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Articles by V.E. Emongor
Total Records ( 4 ) for V.E. Emongor
  V.E. Emongor
  Laboratory trials were carried out to investigate the effect of gibberellic acid (GA3) on the postharvest quality and vase life of gerbera cut-flowers. Freshly cut flower stems of gerbera cultivar `Ida Red`, with two outer disc florets open were put in flower vases containing 0, 2.5, 5, or 7.5 mg L-1 of GA3. The treatments were arranged in a Completely Randomized Design with four replicates. Gerbera cut-flowers held in GA3 at 2.5, 5 or 7. 5 mg L-1 significantly delayed flower senescence by increasing the number of disc florets open, delayed petal fading and abscission. Gibberellic acid at 2.5, 5 or 7.5 mg L-1 significantly reduced dry matter content in the flower heads and stems of gerbera cut-flowers. Gerbera cut-flowers held in 2.5, 5 or 7.5 mg L-1 GA3 had significantly higher water content in the flower heads and stems, hence maintaining flower turgidity, reduction in bent neck and flower senescence and increased flower quality after 14 days of holding compared to flowers held in distilled water. Gibberellic acid at 2.5, 5 or 7.5 mg L-1 has the potential to be used as a gerbera cut-flower preservative solution.
  V.E. Emongor , T. Mathowa and S. Kabelo
  Laboratory trials were carried out to evaluate the effects of concentrated sulphuric acid (98%), concentrated nitric acid (65%), simmering hot water 98.5C, gibberellic acid (GA3) and ethephon on the germination capacity of one-and-two-year old Corchorus tridens seeds. The results showed that treating one-year-old Corchorus tridens seeds with concentrated sulphuric acid (98%) for 10, 20, and 30 min significantly broke the seed dormancy and promoted the germination of the seeds compared to control seeds (treated with distilled water), hot water treatment, nitric acid (65%) (seeds treated for 10, 20 and 30 min), gibberellic acid and ethephon. Treating Corchorus seeds with concentrated sulphuric acid for more than 10 min significantly decreased germination capacity. Concentrated nitric acid, gibberellic acid and ethephon had no effect on the germination capacity of corchorus seed. Simmering hot water also broke seed dormancy of Corchorus tridens seed but was not as effective as concentrated sulphuric acid. The results also showed that Corchorus tridens seed stored for two years lost their viability by up to 91.5%. It was concluded that Corchurus tridens seeds from Botswana have hard seed coat or impervious seed coat dormancy but not physiological dormancy as an adaptation to arid and desert conditions.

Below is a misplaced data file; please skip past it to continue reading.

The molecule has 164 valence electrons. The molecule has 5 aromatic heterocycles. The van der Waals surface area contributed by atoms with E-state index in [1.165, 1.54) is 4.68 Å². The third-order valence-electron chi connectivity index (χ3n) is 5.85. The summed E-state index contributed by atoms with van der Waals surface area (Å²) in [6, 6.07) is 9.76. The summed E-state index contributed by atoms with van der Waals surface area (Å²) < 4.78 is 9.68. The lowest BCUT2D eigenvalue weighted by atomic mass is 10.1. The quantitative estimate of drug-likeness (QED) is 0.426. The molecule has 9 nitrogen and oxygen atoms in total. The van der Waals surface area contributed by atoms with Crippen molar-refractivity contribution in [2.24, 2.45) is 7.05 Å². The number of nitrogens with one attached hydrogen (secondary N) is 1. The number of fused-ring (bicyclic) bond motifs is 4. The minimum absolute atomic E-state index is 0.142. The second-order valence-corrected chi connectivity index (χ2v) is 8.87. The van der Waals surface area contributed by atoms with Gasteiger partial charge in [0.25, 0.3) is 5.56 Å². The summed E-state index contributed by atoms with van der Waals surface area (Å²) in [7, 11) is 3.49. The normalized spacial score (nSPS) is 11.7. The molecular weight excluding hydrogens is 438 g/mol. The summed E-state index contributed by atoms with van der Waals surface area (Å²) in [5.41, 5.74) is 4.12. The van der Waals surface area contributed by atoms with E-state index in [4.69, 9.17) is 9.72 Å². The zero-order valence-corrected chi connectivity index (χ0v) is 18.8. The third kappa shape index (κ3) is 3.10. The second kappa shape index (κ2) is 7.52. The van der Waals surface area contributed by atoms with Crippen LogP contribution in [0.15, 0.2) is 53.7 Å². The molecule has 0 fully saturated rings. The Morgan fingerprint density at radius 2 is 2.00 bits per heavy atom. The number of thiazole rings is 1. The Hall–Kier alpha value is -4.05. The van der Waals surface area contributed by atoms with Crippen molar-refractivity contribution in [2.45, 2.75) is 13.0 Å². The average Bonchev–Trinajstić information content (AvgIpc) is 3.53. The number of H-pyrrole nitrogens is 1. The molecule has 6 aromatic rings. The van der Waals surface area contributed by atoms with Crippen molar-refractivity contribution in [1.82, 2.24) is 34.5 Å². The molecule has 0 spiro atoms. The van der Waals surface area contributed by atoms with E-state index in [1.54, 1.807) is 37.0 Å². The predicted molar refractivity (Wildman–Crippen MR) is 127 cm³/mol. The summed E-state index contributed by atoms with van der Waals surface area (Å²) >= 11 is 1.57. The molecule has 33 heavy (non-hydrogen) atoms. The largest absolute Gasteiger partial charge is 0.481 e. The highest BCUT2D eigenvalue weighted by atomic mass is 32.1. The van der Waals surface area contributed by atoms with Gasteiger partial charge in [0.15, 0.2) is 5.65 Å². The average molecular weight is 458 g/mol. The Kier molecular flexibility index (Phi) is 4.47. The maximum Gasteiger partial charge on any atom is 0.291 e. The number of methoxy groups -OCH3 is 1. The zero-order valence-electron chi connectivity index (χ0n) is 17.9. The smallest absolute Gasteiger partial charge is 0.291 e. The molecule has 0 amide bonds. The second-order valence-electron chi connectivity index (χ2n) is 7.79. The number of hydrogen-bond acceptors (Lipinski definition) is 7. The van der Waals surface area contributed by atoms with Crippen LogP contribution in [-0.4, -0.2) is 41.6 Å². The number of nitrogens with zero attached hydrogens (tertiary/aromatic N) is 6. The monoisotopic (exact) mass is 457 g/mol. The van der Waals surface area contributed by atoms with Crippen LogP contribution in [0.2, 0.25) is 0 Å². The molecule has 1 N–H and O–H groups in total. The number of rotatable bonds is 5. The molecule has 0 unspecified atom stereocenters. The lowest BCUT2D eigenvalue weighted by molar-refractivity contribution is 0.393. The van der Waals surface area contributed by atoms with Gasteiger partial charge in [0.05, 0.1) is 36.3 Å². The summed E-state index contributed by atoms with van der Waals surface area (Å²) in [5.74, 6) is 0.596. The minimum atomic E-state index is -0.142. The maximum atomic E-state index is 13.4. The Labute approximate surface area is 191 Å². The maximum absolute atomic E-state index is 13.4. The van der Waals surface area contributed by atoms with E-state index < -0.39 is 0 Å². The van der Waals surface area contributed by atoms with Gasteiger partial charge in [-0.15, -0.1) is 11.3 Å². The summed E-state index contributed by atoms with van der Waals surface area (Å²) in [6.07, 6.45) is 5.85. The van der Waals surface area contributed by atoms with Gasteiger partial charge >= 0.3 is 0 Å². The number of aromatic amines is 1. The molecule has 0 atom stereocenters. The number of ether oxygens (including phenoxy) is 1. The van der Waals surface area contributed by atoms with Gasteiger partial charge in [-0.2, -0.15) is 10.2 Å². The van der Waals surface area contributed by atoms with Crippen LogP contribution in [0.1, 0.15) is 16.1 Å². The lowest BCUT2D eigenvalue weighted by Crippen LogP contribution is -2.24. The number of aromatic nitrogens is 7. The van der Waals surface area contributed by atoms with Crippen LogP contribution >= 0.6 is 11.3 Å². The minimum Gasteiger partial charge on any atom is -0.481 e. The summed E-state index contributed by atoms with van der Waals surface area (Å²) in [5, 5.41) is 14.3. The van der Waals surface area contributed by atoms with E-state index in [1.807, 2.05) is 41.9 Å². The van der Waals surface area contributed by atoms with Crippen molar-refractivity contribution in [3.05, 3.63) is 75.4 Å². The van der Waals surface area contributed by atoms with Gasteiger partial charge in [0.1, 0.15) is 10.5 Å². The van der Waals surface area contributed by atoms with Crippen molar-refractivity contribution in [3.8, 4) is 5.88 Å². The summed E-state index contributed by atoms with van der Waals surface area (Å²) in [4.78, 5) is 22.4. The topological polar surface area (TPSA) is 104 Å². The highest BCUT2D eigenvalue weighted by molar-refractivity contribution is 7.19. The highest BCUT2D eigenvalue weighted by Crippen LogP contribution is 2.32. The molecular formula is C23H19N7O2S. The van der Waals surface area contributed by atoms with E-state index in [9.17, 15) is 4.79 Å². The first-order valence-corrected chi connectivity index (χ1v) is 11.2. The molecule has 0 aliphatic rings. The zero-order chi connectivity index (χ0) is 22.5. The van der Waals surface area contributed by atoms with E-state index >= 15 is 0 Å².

V.E. Emongor , E.B. Khonga , G.M. Ramolemana , K. Marumo , S. Machacha and T. Motsamai
  The objective of this study was to evaluate the suitability of treated secondary sewage effluent for irrigation of horticultural crops in Botswana. Secondary effluent water was sampled every month for one year, from a breather pipe on the pivot irrigation system at the Botswana College of Agriculture, Notwane Farm, Gaborone, using USEPA procedures and guidelines. The results of the study showed that the secondary sewage effluent from the activated sewage treatment plant in Gaborone had the following physico-chemical properties: Electrical Conductivity (EC) of 0.51 dS m-1, pH 9.08, total dissolved solids of 358 mg L-1, total alkalinity of 234 mg L-1 as CaCO3, Cl-70 mg L-1, NaCl 115 mg L-1, Sodium Adsorption Ratio (SAR) of 2.26, NO3-5.56 mg L-1, NH4+ 0.3 mg L-1, NO2-0.0184 mg L-1, total Fe 0.623 mg L-1 and faecal coliforms of 5/100 mL. The current results suggest that the Gaborone secondary sewage effluent is suitable for unrestricted irrigation of horticultural crops based on the EC, SAR, Cl-, NaCl, faecal coliforms, available plant nutrients and the low concentration of heavy metals (Pb, Cr, Cu, Co, Cd, As and Se all present in parts per billion).
  V.E. Emongor
  The use of secondary effluent for irrigated agriculture offers an opportunity to conserve limited water resources and increase food production in Botswana. Effluent irrigation is a means of ecological waste water management and it`s a resource of economic development. The secondary effluent contains both macro-and micro-nutrients needed for crop growth and development. The secondary effluent contains phosphorus and nitrogen which are responsible for eutrophication of rivers and other water bodies where the effluent is discharged. The sludge that results from municipal waste water treatment processes contains organic matter and nutrients that, when properly treated, composted and applied to farmland, can improve the physical properties and agricultural productivity of soils and its agricultural use provides an alternative to disposal options, such as incineration, or landfilling. For the safety of food products and the sustainability of agricultural land, the use of waste water treatment technology that destroys all pathogens and toxic chemicals in raw municipal waste water and stringent waste water discharge requirements are important. The sewage sludge must be treated to levels that allow it to be reused. In order to minimize the potential health and environmental consequences in the use of secondary sewage effluent and sludge, the quality of the effluent for irrigation and treated composted sludge has to be monitored continuously to meet the specific set standards for the particular purpose. This study discusses the uses of secondary effluent, health-risks, reuse standards, irrigation suitability and management guidelines in the use of secondary effluent for irrigation.
 
 
 
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